Recently, longtime NFL linebacker James Harrison compelled his two sons to return participation trophies that they received from their sports league. He did so in order to teach them that trophies should mean more than simply showing up for games and merely trying to accomplish something in games. He declared that trophies are rewards, which should be earned for accomplishments, not just effort. In our society's increasingly "trophy for everyone" attitude toward athletics, others in the world of sports should take this lesson to heart.
1. College football
The NCAA has allowed the number of bowl games to reach an absurd level. Multiple teams without winning records annually receive what used to be a reward solely for a commendable, if not outstanding, season. In 2014, Arkansas, Illinois, Miami, North Carolina, Oklahoma State, Penn State, Pittsburgh, South Alabama, South Carolina, Tennessee, Texas and Virginia Tech finished 6-6. Fresno State had a record of 6-7. However, each of those teams played in a bowl game. How anyone can argue that teams without a winning record deserve a trip to anywhere other than the weight room for offseason conditioning defies logic and propriety.
In the past several years, a bowl game has turned into a de facto 13th game for more than half of the teams in FBS. Teams with .500 records or worse should be pondering how they could improve to try and prevent the last-minute losses or 30-plus point blowouts that they endured. They should not be given free multi-day trips to tourist destinations in order to receive electronic goodies and complimentary meals in return for mediocrity over the course of the regular season.
If coaches will decry the loss of extra practices, then let every team have same amount of practices after season. Teams with losing records could still hold extra practice sessions without the rewards given to bowl participants.
The big shots that run the most popular and profitable sport in America cling to the absurd notion that every team that won its division not only deserves an automatic playoff berth but also a higher seed than wild-card entries. Teams with inferior records should not be allowed to host playoff games due to merely winning a wretched division. This absurdity has occurred four times in the past 10 seasons — 2008 (8-8 Chargers), 2010 (7-9 Seahawks), 2011 (8-8 Broncos) and 2014 (7-8-1 Panthers).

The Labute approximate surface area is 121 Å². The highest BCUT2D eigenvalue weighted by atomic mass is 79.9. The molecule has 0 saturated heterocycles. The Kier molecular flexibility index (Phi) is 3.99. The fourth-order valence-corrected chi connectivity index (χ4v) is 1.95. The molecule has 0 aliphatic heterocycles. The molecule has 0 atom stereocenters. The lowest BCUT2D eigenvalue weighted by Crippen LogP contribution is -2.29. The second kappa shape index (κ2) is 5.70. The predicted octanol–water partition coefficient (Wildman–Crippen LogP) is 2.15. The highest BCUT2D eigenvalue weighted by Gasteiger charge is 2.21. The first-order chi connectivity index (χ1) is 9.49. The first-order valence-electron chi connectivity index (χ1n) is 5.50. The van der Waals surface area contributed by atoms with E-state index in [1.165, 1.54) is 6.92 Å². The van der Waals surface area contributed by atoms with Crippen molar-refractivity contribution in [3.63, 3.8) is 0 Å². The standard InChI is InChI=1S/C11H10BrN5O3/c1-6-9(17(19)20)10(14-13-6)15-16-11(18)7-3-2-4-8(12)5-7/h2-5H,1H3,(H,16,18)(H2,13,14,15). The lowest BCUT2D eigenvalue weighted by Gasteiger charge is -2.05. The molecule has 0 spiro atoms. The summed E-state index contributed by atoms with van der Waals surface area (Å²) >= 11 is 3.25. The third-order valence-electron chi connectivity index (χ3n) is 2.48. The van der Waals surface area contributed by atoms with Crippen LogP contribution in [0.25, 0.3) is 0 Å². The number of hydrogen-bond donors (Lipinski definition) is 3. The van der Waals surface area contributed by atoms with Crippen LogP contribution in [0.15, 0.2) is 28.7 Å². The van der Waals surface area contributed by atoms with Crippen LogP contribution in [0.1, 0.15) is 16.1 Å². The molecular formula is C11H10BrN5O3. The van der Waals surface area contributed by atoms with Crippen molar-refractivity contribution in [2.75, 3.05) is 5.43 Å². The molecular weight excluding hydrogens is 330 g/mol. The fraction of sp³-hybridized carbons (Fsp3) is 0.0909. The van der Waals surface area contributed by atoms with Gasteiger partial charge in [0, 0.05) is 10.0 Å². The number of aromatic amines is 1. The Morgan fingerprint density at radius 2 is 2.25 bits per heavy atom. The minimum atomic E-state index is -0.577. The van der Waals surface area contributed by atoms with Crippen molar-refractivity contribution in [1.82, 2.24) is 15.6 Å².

The playoffs should consist of teams who have shown their mettle over the course of the regular season. The league should revoke automatic bids for teams without winning record and replace them with more wild cards. Additionally, seeding should be based on regular season records, regardless of whether a team won its division or entered as a wild card.
3. College basketball
March Madness is stealthily slipping toward March Mediocrity. When the NCAA Tournament started in 1939, only eight teams participated. The number doubled in 1951. Between 22 and 25 teams were included over the next 22 years. By the end of the 1970s the numbers of spots had grown to 40. In the 1980s, the NCAA boosted the number of teams from 48 to 64. An extra entrant was added in 2001. Ten years later, the current allotment of squads included stands at 68. The tournament is continuously creeping toward the frequently rumored 96-team entity. There is no justification for increasing the number of marginal teams in the tournament. Every year, teams stumble their way to barely above .500, if not worse, and yet sneak into the Big Dance. Their presence, due to hot streaks lasting a few days en route to winning their conference’s tournament and accompanying automatic bids, is odious enough. Fans should not be exposed to even more marginal squads admitted to the event just to pad the number of contests for larger television revenue. The mediocre teams omitted from the Big Dance still can participate in the postseason National Invitational Tournament.
More than half of the league's 30 teams advance to the playoffs. Why bother playing 82 games over seven months in the regular season if the majority of the league will still go to the postseason? Also, why make them play in seven-game series? Is that to increase the chances that a hopelessly overmatched opponent manages to win one game while being routed in the series, just to make the losers feel less like losers? Sixteen of 30 teams making the playoffs diminish the accomplishment of “surviving” the regular season.
See the listing for the NHL and apply the same advice.
Two children received worthwhile messages from their father. Players merely showing up do not merit a trophy. Simply giving an effort does not suffice. Sometimes, despite a person's hardest efforts, one falls short of achieving success. Adults in the world of high-profile college sports and professional leagues need the same lesson as well.
— Written by John La Fleur, who is part of the Athlon Contributor network. A graduate of Michigan State and LSU, La Fleur also has been a Saints fan since he was old enough to understand football. Follow him on Twitter @FBConnoisseur.